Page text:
Mikala Dwyer sculpts air. Nestled between the internal columns of the historic Naval Store 2 building in the Docks Precinct of Cockatoo Island, the artist has created a new site-specific work. Heating transparent, acrylic material to produce a kind of exoskeleton, Dwyer’s large and lumpy The Hollows (2014) fights for its own space, and occupies it in an act of bravura. Her shapes may seem fragile because of their transparency, but they are – like the methodology that has made them – strong, resilient and prepared to risk seeming impermanent in the face of immutable architecture. In keeping with Dwyer’s methodology, The Hollows substantiates traces of the effort that has created it.
For more than two decades, Dwyer’s artistic practice has pushed the boundaries of installation, performance and sculpture. Often borrowing methods and ideologies from science, her artworks are playfully complex installations that invite the viewer to walk in and around them – becoming immersed in a fantastical new world that investigates imagination and emotion.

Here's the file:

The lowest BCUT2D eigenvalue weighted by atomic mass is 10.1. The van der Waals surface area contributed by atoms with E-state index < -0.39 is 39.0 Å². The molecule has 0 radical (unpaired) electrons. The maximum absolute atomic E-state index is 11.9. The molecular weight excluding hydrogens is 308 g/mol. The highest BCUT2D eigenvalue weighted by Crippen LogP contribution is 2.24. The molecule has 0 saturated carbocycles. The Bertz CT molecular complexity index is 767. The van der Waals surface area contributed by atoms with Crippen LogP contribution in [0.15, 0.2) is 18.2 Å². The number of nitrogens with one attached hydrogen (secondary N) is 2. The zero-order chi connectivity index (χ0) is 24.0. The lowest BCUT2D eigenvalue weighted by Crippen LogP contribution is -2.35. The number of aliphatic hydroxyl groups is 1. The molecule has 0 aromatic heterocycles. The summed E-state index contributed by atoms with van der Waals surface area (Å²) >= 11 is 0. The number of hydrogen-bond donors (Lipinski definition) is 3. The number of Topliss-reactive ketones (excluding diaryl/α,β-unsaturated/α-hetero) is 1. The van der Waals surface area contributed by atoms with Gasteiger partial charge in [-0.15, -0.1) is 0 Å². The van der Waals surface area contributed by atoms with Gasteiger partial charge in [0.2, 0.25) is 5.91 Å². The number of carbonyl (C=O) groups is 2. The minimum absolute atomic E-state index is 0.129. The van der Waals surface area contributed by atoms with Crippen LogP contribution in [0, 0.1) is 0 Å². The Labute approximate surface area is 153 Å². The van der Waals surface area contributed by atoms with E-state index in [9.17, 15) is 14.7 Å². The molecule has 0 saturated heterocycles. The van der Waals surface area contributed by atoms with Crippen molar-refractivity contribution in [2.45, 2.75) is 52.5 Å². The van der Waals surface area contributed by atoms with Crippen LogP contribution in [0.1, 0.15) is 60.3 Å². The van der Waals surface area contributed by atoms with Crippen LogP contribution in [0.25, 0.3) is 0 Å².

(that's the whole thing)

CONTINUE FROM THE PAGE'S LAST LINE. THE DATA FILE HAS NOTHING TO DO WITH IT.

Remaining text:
Voids and solids have been part of Dwyer’s work from the beginning of her three-dimensional practice, which incorporates a strong tactility where the marks of making are evident in roughly moulded clay, ceramic ware and costumes. The body is everywhere in her art, reasserting the relationship of sculpture to the human form, even when the object is not figurative.
The material Dwyer often uses – clear plastic Perspex – glints and glistens and picks up light. These refractions reflect and multiply the viewer into the exhibition space. The body is reflected and scattered throughout the work, referencing the physical nature of installation and environment; trapping and claiming the body in sculpture.
Dwyer’s works have been the focus of solo exhibitions at Australian Centre for Contemporary Art, Melbourne (2013); Project Arts Centre, Dublin (2012); Roslyn Oxley9 Gallery, Sydney (2012); Institute of Modern Art, Brisbane (2012); Anna Schwartz Gallery, Melbourne (2011); Hamish Morrison Galerie, Berlin (2010); Kunstraum Potsdam (2007); Darren Knight Gallery, Sydney (2004); and National Gallery of Australia, Canberra (2002). Her extensive participation in group exhibitions has included ‘The End of the 20th Century. The Best is Yet to Come. A Dialogue with the Marx Collection’, Hamburger Banhof, Berlin (2013–14); ‘Less is More: Minimal and Post-Minimal Art in Australia’, Heide Museum of Modern Art, Melbourne (2012); ‘Plus ou moins sorcières 2/3: Épreuves ritualisées’, La Maison Populaire, Paris (2012); 17th Biennale of Sydney (2010); and Adelaide Biennial of Australian Art (2010).